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"Looking for the beautiful in all living soul, photography is painting with light"

Clément Fontaine

Wildlife and conservation photographer

Jaguar cat-alogue

Pantanal has become the land of the jaguars, since farmers understood that jaguar is worth more money alive than dead, they stopped shooting them.
In fact, the jaguar is now protected because eco-tourist, from all over the world, come to Pantanal to observe those magnificent animals. They bring more income to the local farmers than they cost them in cattle loss. Local farmers are now part of it, as they turn their farm into eco-lodges where ecotourist come to observe animals in their environment.
I followed for two consecutive years those jaguars, trying to get pictures that show how amazing they are. Incredible hunters, amazing parents, dangerous lovers and beautiful animal.
Jaguars are amazing hunters and in Pantanal they are specialized in caiman hunting. Why? Probably because more than 10 million caimans live in Pantanal. They are also pretty good to catch the yellow anaconda. Jumping, swimming or running, they use different technics to catch their prey.
During my time there I had a chance to contribute to a program of photo identification, the jaguar ‘Cat-alog’. This program aims to identify individual jaguar to study them without invasive technique like GPS collar. With a clear shot of the front and both sides, we have a full identification. Each jaguar has a unique pattern of rosette (those round and black spot on their coat) and even between siblings from the same year with the same mother and father they will be different. It is like our fingerprints. With this identification we can study their territory, their behavior, their lineage, their diet etc…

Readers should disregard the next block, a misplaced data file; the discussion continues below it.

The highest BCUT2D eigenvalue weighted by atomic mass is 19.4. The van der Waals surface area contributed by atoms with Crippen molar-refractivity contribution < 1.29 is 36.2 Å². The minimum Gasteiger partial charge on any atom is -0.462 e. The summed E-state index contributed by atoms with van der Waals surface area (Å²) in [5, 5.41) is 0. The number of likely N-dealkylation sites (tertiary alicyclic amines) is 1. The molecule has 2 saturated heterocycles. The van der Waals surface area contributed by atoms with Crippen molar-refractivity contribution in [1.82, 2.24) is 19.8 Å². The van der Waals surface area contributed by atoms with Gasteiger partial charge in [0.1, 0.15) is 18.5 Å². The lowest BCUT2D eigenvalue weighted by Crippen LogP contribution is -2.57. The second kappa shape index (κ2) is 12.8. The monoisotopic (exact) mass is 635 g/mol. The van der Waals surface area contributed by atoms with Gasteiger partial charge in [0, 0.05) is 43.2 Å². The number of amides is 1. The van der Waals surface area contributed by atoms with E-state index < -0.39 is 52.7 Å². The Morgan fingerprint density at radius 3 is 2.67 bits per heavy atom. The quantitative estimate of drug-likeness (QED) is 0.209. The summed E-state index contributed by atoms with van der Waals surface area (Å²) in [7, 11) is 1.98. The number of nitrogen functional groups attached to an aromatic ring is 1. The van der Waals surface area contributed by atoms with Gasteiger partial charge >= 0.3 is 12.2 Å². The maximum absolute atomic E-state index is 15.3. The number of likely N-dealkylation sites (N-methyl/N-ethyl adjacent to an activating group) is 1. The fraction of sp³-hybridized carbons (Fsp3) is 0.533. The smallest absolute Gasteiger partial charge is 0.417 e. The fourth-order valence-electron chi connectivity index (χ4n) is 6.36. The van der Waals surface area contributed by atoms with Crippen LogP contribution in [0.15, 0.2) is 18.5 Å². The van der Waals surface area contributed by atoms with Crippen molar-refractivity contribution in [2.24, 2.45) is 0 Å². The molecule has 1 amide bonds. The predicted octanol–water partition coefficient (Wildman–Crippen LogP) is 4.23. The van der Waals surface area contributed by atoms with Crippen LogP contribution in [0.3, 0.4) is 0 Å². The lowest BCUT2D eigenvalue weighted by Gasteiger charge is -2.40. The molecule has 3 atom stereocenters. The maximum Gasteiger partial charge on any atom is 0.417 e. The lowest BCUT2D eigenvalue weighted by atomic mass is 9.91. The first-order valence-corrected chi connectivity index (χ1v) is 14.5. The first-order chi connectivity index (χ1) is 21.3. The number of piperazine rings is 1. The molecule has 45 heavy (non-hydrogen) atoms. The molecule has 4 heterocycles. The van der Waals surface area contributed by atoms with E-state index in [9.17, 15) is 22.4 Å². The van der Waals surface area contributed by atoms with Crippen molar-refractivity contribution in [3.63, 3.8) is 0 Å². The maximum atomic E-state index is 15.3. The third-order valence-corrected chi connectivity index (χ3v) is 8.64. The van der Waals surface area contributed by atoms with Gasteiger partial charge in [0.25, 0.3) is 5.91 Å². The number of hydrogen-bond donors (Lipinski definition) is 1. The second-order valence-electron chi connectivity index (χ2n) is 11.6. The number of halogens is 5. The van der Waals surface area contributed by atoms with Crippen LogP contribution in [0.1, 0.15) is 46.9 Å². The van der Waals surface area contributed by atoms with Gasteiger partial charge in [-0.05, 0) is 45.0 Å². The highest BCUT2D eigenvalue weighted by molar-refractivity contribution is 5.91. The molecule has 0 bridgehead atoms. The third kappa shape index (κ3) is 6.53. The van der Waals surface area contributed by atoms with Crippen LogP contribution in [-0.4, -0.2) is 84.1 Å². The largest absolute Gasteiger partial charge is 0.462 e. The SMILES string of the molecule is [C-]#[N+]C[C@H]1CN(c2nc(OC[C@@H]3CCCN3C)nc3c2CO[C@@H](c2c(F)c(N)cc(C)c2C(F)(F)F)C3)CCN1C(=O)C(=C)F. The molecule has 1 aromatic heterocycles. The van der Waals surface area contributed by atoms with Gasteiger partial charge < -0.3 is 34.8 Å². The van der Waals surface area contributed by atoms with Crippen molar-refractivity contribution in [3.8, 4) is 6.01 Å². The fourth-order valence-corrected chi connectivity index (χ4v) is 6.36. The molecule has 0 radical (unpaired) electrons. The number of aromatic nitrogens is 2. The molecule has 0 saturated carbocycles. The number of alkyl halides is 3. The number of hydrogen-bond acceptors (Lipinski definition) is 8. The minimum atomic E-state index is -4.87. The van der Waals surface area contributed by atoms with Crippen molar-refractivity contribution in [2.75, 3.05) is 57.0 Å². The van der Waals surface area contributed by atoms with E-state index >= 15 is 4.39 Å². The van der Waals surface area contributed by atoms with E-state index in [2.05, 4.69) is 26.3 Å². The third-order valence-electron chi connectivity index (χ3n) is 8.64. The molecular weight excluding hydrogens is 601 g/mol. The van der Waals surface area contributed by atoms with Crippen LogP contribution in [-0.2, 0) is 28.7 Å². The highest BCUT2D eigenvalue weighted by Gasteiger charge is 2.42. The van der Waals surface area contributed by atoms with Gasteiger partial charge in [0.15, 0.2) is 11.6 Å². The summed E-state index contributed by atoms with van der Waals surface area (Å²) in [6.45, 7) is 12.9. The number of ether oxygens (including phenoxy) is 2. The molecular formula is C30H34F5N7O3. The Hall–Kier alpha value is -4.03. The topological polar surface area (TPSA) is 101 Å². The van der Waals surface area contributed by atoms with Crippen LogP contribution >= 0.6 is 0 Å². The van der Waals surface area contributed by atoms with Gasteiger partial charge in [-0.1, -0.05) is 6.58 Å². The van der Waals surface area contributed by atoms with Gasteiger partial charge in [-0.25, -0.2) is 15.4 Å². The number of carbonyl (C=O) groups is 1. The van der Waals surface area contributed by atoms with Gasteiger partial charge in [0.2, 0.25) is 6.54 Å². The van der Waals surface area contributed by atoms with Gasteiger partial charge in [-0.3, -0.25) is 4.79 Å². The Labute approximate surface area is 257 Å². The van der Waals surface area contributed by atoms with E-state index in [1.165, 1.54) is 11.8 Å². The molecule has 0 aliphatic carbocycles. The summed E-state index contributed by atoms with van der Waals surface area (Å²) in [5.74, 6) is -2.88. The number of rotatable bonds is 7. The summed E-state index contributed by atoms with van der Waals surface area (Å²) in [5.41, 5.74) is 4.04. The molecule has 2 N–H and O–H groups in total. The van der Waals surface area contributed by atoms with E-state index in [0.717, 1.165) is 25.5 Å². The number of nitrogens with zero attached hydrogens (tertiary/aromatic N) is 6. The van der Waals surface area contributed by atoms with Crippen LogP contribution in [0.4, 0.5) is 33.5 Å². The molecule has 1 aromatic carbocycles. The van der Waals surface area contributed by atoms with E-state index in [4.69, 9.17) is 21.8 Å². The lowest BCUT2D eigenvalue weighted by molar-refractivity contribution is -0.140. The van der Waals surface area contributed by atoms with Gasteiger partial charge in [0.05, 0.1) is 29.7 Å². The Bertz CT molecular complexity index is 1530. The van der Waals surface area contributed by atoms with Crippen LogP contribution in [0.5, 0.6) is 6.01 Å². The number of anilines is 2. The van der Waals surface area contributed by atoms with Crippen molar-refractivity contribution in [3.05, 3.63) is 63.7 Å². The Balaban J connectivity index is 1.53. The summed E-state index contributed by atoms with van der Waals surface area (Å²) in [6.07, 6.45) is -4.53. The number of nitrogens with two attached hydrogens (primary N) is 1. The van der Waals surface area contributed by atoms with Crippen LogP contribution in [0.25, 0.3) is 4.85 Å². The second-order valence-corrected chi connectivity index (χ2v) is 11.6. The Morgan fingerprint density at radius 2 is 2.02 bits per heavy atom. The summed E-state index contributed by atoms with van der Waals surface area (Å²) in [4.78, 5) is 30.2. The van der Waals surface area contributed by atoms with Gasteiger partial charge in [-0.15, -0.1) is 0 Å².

One day we went pretty far up stream where most boat do not go, suddenly we saw two jaguars under a tree, a mother and her one-year-old cub. Gustavo, the biologist in charge of the jaguar identification, quickly checks on the catalog and could identify the mother, it was Bé. But the cub was not on the catalog, I had the honor to give him a name. I choose Sherikhan in reference to the Jungle Book. 
The next year we decided to put my camera trap next to the lodge to see which jaguar might be around. After a week there, my trap captures many animals and a picture of the jaguar call Sophia, easily identify by the GPS collar and the side pattern of her fur. 
This program aims to study jaguars, but also to bring them into people’s heart by knowing them more individually.
We tend to protect what we know more about; this program does help people to know, love and protect those cats.